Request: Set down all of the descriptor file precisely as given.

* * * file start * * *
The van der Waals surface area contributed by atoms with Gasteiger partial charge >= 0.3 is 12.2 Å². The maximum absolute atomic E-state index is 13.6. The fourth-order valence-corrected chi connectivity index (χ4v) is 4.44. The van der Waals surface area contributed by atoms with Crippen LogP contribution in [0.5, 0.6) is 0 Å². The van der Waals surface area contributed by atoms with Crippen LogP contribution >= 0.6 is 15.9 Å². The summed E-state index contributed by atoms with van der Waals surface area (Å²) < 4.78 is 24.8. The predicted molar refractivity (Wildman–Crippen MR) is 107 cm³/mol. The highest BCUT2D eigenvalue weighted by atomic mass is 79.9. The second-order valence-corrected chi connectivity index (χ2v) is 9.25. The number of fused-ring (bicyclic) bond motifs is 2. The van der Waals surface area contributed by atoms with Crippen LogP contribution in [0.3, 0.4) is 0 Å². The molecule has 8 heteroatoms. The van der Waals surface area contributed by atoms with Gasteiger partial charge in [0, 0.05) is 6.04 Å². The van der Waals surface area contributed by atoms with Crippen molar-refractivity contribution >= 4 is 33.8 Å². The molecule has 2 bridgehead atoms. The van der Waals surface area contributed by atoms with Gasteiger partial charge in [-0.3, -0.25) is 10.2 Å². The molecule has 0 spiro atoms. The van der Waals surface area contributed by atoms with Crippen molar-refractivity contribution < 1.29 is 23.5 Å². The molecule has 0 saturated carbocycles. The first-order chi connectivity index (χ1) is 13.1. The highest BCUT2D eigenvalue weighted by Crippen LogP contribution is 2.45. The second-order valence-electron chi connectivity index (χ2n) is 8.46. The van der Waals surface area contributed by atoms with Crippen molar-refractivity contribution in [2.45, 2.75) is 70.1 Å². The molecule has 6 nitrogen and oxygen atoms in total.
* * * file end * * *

The van der Waals surface area contributed by atoms with Gasteiger partial charge >= 0.3 is 12.2 Å². The maximum absolute atomic E-state index is 13.6. The fourth-order valence-corrected chi connectivity index (χ4v) is 4.44. The van der Waals surface area contributed by atoms with Crippen LogP contribution in [0.5, 0.6) is 0 Å². The van der Waals surface area contributed by atoms with Crippen LogP contribution >= 0.6 is 15.9 Å². The summed E-state index contributed by atoms with van der Waals surface area (Å²) < 4.78 is 24.8. The predicted molar refractivity (Wildman–Crippen MR) is 107 cm³/mol. The highest BCUT2D eigenvalue weighted by atomic mass is 79.9. The second-order valence-corrected chi connectivity index (χ2v) is 9.25. The number of fused-ring (bicyclic) bond motifs is 2. The van der Waals surface area contributed by atoms with Crippen LogP contribution in [0.3, 0.4) is 0 Å². The molecule has 8 heteroatoms. The van der Waals surface area contributed by atoms with Gasteiger partial charge in [0, 0.05) is 6.04 Å². The van der Waals surface area contributed by atoms with Crippen molar-refractivity contribution >= 4 is 33.8 Å². The molecule has 2 bridgehead atoms. The van der Waals surface area contributed by atoms with Gasteiger partial charge in [-0.3, -0.25) is 10.2 Å². The molecule has 0 spiro atoms. The van der Waals surface area contributed by atoms with Crippen molar-refractivity contribution < 1.29 is 23.5 Å². The molecule has 0 saturated carbocycles. The first-order chi connectivity index (χ1) is 13.1. The highest BCUT2D eigenvalue weighted by Crippen LogP contribution is 2.45. The second-order valence-electron chi connectivity index (χ2n) is 8.46. The van der Waals surface area contributed by atoms with Crippen molar-refractivity contribution in [2.45, 2.75) is 70.1 Å². The molecule has 6 nitrogen and oxygen atoms in total.